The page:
One of the main reasons why I am not able to complete the side tackle effectively is due to my slow response times. By improving my response times I can concentrate in more depth on my tackling technique, especially where to place my head during contact. The equation for response times is reaction times + movement times= response times (diagram 10)

The more experienced the performer, the more likely they are to have quicker reaction times compared to a beginner; this is because elite performers are able to anticipate where the opposition will be and where most of the action is likely to occur. There are three types of anticipation; they are effector, perceptual and receptor. Effector anticipation is the way that the pitch plays, for example if the forecast is wet, practising in wet conditions as they will be slower and muddier or if the environment is hot, practise indoors and on sprinting as the ground is likely to be fast. Perceptual anticipation is gaining prior knowledge of an opponent; for example if an opposition player such as a scrum half is known for making breaks around the breakdown ensuing that I am closer to the ruck so the player can’t break through. Receptor anticipation is picking information up throughout the game such as hand position when passing or types of breaks and passes throughout the game; by gaining knowledge in these areas I can anticipate where the opposition are likely to be so I can make the tackle easier. All of these factors are dependent upon experience, in particular, receptor anticipation.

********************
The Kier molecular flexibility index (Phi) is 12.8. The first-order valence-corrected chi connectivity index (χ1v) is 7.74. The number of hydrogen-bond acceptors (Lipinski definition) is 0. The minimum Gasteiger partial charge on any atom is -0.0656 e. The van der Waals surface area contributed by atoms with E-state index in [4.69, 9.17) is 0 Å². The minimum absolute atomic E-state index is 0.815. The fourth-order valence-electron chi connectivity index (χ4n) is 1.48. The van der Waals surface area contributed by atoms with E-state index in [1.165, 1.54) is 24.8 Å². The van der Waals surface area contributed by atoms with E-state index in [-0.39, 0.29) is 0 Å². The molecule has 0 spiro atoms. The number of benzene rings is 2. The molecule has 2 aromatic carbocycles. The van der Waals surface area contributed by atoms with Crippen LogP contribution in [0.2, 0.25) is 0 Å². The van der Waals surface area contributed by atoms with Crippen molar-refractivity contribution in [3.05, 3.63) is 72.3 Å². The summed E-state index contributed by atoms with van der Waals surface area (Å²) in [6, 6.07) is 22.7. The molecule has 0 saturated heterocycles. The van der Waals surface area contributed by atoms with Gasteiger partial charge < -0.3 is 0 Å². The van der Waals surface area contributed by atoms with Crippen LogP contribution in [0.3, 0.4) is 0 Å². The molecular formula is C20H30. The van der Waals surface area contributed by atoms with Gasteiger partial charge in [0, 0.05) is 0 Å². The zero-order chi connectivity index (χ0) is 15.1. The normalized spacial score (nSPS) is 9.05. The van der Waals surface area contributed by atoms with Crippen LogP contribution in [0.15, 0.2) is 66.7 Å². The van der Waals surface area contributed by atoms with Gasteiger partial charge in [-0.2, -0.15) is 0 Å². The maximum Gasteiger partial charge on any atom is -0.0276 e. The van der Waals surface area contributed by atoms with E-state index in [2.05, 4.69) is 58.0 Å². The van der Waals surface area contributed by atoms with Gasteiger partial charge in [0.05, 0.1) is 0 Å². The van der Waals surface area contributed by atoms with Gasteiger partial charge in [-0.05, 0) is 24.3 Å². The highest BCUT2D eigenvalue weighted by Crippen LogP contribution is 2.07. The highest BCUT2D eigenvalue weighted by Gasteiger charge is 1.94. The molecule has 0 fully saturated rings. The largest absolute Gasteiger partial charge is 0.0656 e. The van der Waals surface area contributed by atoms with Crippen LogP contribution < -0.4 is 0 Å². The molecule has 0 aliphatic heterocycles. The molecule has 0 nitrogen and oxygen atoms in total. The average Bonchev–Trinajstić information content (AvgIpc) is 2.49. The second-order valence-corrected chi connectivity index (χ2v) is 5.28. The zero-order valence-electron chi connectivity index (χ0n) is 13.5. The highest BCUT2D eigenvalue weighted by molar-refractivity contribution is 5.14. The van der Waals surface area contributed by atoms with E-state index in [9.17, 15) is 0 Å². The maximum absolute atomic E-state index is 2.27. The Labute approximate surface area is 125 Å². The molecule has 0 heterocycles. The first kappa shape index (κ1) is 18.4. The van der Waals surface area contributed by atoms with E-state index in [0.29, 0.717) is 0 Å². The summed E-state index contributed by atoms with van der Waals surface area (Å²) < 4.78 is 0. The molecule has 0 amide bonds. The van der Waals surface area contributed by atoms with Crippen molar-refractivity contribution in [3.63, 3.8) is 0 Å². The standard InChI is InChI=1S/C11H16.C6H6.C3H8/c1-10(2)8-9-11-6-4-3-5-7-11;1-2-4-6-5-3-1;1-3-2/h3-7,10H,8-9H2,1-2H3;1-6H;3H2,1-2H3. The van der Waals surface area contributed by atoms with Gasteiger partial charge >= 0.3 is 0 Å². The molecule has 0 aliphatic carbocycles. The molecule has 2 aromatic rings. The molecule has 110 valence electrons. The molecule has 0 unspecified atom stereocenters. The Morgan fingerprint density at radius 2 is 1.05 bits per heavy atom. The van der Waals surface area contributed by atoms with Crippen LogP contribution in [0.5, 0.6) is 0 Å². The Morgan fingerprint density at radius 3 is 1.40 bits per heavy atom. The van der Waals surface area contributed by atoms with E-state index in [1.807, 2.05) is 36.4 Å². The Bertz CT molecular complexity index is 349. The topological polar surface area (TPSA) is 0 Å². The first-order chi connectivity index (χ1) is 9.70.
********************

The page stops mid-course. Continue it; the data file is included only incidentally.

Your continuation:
Information processing is used when making decisions; we don’t simply do skills, we base our decisions according to the changing environment. In brief information processing consists of three different stages which are input, decision making and output.